1. Peak Oil. The modern world (that means you and I) literally cannot survive in its current form without crude oil, yet at the rate we're presently consuming it there'll be none left within a few decades. Global production may already have peaked which means that from here on the trend will be that oil becomes increasingly more scarce and more expensive.
2. Global Warming. Caused not just by our consumption of oil but also of natural gas and coal, and through activities such as deforestation and intensive livestock industries.
3. The Australian Drought. Water storages in my region are below 20% capacity. Some of the nation's major agricultural areas are bracing for the possibility of zero water allocations for irrigation this coming summer.
4. Energy Security. The three problems just described all have an impact on the future availability of electrical energy to power our society.
5. Ecological Concerns. Both for our own sake and as a matter of principle we need to halt or even reverse the global destruction of species and ecosystems.
1. Use less oil for personal transport:
- Drive less. Plan ahead so that I can get more stuff done in a single trip. Refocus my social and recreation activities to be closer to home. Work from home instead of going to the office. Take public transport whenever possible. Ride my bike whenever possible.
- Drive more efficiently. Accelerate gently, coast down hills, anticipate slowing down and get the foot off the accelerator sooner. Use the trip computer to monitor efficiency and learn to go further on less fuel.
- Drive a more efficient car. Use the four-cylinder car instead of the six-cylinder one where possible. Replace the six-cylinder one with something more fuel-frugal ASAP.
- Make air travel an exception rather than a lifestyle. At the destination use trains or buses instead of taxis if practical.
- Establish a productive food garden at home. I would like to be able to supply a significant portion of our diet from our own backyard: vegetables, some fruits, maybe some macadamia nuts and even eggs with the help of a couple of chooks.
- When buying food is necessary, choose locally-grown produce as much as possible to reduce fuel requirements for transport. Ideally look for produce grown using sustainable practices which require a minimum of oil- or gas-derived fertilisers and pesticides.
- Eat more whole or unprocessed foods.
- Avoid "fast food" as much as possible.
- Avoid food packaging, especially plastic containers, bags and wraps.
- When buying meals away from home, "dine in" instead of "take away" to reduce plastic wastes.
- Think twice before buying anything new. How much oil/energy/water was used to make this? Where was it made? Is it going to make a worthwhile contribution to my life? Where will it be in 2050? What will I do with the thing it's replacing? How much oil/energy/water does this use?
- Consider second-hand options for things I need to buy.
- Consider whether the thing I need could be borrowed or hired rather than purchased.
- Switch off as much as possible. Make the TV a special event instead of a lifestyle.
- Use the microwave and the electric frypan in preference to the stove or oven for cooking. Plan meals which require less cooking.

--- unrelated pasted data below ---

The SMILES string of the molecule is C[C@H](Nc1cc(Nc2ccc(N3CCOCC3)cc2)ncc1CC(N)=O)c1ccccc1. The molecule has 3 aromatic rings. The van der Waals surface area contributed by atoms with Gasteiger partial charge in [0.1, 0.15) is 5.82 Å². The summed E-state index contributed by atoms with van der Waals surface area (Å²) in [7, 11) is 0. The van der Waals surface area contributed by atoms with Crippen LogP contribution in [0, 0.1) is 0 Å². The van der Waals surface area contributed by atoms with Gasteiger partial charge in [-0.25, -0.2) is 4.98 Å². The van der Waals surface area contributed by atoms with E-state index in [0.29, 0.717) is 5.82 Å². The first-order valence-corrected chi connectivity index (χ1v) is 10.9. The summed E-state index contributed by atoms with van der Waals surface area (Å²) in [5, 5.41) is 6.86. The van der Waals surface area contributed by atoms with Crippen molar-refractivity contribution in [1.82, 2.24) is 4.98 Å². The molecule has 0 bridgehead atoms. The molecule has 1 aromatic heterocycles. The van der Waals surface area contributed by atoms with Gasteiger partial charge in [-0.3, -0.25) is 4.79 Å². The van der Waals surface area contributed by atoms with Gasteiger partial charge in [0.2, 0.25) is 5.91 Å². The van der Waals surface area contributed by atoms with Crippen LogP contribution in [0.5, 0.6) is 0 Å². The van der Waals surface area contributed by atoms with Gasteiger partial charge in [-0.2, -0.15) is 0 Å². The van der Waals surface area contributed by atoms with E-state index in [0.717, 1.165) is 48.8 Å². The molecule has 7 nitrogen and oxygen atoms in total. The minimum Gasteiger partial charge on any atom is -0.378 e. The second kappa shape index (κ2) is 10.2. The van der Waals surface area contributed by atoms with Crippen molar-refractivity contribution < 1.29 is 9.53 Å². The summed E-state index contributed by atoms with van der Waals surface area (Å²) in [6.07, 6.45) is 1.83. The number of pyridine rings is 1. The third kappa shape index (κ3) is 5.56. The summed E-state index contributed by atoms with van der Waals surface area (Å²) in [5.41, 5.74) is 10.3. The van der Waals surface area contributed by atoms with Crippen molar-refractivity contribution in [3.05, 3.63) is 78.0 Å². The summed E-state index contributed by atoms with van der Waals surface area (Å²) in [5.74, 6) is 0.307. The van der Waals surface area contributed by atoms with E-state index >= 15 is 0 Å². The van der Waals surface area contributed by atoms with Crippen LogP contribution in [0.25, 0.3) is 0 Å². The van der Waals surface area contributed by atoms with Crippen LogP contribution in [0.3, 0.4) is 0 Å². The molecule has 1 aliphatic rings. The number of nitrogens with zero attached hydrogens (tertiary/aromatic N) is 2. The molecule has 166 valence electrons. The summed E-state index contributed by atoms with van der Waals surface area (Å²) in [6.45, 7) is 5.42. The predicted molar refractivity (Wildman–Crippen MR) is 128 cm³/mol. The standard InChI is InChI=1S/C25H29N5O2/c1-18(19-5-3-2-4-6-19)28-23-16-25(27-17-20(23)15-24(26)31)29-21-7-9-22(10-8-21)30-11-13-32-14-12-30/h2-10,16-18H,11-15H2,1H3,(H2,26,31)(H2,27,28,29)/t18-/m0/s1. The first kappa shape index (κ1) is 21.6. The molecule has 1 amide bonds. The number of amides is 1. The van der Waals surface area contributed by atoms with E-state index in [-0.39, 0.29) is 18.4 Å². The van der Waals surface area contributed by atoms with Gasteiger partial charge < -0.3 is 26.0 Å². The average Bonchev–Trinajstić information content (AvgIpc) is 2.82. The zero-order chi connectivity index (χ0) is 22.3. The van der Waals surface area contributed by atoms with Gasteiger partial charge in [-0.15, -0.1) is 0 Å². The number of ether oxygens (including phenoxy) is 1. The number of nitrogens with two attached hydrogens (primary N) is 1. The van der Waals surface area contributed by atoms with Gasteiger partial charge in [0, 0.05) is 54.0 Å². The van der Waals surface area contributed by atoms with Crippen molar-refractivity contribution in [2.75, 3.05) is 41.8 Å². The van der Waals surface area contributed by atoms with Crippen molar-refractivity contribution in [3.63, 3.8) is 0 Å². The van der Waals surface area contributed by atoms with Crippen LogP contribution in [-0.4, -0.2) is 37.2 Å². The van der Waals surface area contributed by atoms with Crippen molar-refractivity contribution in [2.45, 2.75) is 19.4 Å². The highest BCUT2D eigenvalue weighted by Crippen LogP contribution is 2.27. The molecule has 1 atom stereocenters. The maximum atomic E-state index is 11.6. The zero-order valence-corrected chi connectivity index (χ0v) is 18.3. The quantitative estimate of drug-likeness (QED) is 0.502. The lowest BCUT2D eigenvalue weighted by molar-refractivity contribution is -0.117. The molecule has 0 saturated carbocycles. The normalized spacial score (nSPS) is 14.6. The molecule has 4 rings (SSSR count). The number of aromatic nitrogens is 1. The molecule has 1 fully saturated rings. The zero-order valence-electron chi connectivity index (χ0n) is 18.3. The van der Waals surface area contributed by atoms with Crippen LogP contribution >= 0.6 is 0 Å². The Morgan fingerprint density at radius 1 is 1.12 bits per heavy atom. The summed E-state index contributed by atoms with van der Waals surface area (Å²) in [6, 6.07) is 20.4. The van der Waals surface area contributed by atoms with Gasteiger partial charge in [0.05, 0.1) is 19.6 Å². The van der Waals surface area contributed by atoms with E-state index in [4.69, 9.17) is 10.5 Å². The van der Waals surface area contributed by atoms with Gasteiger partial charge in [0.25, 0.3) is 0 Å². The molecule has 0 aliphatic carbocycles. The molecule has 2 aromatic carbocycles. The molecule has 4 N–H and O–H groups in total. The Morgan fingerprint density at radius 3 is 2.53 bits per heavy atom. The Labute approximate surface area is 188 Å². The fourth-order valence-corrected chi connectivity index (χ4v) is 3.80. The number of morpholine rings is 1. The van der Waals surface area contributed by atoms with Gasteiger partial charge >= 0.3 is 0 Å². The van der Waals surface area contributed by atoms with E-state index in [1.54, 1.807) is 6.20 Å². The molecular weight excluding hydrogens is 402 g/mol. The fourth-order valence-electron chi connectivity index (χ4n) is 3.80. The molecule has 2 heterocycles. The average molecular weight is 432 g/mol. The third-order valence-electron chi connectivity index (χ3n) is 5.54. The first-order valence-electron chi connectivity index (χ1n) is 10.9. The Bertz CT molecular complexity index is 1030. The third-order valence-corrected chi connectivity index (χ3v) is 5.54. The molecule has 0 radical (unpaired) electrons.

- Use the air conditioner as a last resort and even then only at a mild setting. (Insulation and external shade screens are already installed in the only air-conditioned room in the house.)
- Wear clothes longer in between washes.
- When major appliances require replacement make energy-efficiency a high priority.
- Sweep the tiled floor in preference to using the vacuum cleaner.
- Check the meters regularly to measure and manage usage.
- Pay the premium for renewable electricity generation.
- Buy in to greenhouse gas offset schemes for vehicle and air travel emissions.
- All the usual stuff... Australians are pretty aware these days of how to use water efficiently around the home.
- Go the extra mile: "If it's yellow let it mellow. If it's brown then flush it down."
- Check the meter regularly to measure and manage usage.
- Convert to solar hot water heating ASAP.
- Investigate skylights for kitchen, dining room and study.
- Install rainwater tanks to irrigate gardens and reduce dependence on town water for clothes washing and toilet flushing.
- Consider pros and cons of solar panels for electricity production.
- Convert kitchen scraps to compost.
- Avoid disposable packaging. (This one is really tough in a "developed" society.)
- Try to provide the kids with toys that are durable, non-plastic and in some way recyclable.
- Be strict about recycling as much as possible. Follow council guidelines carefully to ensure that the material isn't contaminated and consequently wasted.
- Spend some time considering McDonough's "waste equals food" principle. (His book is on its way to me in the post as I write this.) Look for opportunities to embrace it.
- Well there's this blog, for starters. It helps me to clarify my thoughts and gives me a kind of reference point to compare whatever state I find myself in with where I've been in the past. But hopefully it'll also be valuable for others - just as blogs like the ones I've linked to have been so helpful to me.
- Seek out people who are further along the sustainability track (generally speaking) than I am. Support them and learn from them.
- Speak out - but avoid being arrogant or obnoxious. Look for opportunities at a personal and political level to involve people in the discussion of how we're going to survive (dare we hope to prosper?) in the post-oil greenhouse-affected forseeable future.